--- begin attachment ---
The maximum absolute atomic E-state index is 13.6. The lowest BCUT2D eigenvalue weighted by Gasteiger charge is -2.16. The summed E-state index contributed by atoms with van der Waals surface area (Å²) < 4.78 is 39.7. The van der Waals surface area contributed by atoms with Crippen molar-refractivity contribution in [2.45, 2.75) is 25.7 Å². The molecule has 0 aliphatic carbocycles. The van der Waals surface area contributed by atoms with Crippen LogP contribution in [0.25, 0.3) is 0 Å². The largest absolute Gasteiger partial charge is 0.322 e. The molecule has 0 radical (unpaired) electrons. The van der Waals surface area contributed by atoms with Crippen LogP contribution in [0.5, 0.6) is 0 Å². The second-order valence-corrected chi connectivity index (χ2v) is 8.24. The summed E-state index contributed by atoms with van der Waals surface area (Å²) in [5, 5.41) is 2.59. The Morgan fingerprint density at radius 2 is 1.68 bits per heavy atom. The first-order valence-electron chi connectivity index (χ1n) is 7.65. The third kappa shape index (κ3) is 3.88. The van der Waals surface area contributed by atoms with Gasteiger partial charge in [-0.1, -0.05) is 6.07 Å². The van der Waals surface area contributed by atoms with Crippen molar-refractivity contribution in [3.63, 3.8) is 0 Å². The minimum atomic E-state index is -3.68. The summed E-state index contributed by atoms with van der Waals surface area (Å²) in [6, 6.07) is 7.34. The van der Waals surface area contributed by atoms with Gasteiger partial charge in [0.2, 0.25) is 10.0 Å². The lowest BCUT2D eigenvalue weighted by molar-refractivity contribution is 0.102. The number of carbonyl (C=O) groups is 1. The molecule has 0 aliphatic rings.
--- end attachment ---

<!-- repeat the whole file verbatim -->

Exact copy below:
The maximum absolute atomic E-state index is 13.6. The lowest BCUT2D eigenvalue weighted by Gasteiger charge is -2.16. The summed E-state index contributed by atoms with van der Waals surface area (Å²) < 4.78 is 39.7. The van der Waals surface area contributed by atoms with Crippen molar-refractivity contribution in [2.45, 2.75) is 25.7 Å². The molecule has 0 aliphatic carbocycles. The van der Waals surface area contributed by atoms with Crippen LogP contribution in [0.25, 0.3) is 0 Å². The largest absolute Gasteiger partial charge is 0.322 e. The molecule has 0 radical (unpaired) electrons. The van der Waals surface area contributed by atoms with Crippen LogP contribution in [0.5, 0.6) is 0 Å². The second-order valence-corrected chi connectivity index (χ2v) is 8.24. The summed E-state index contributed by atoms with van der Waals surface area (Å²) in [5, 5.41) is 2.59. The Morgan fingerprint density at radius 2 is 1.68 bits per heavy atom. The first-order valence-electron chi connectivity index (χ1n) is 7.65. The third kappa shape index (κ3) is 3.88. The van der Waals surface area contributed by atoms with Gasteiger partial charge in [-0.1, -0.05) is 6.07 Å². The van der Waals surface area contributed by atoms with Crippen molar-refractivity contribution in [3.63, 3.8) is 0 Å². The minimum atomic E-state index is -3.68. The summed E-state index contributed by atoms with van der Waals surface area (Å²) in [6, 6.07) is 7.34. The van der Waals surface area contributed by atoms with Gasteiger partial charge in [0.2, 0.25) is 10.0 Å². The lowest BCUT2D eigenvalue weighted by molar-refractivity contribution is 0.102. The number of carbonyl (C=O) groups is 1. The molecule has 0 aliphatic rings.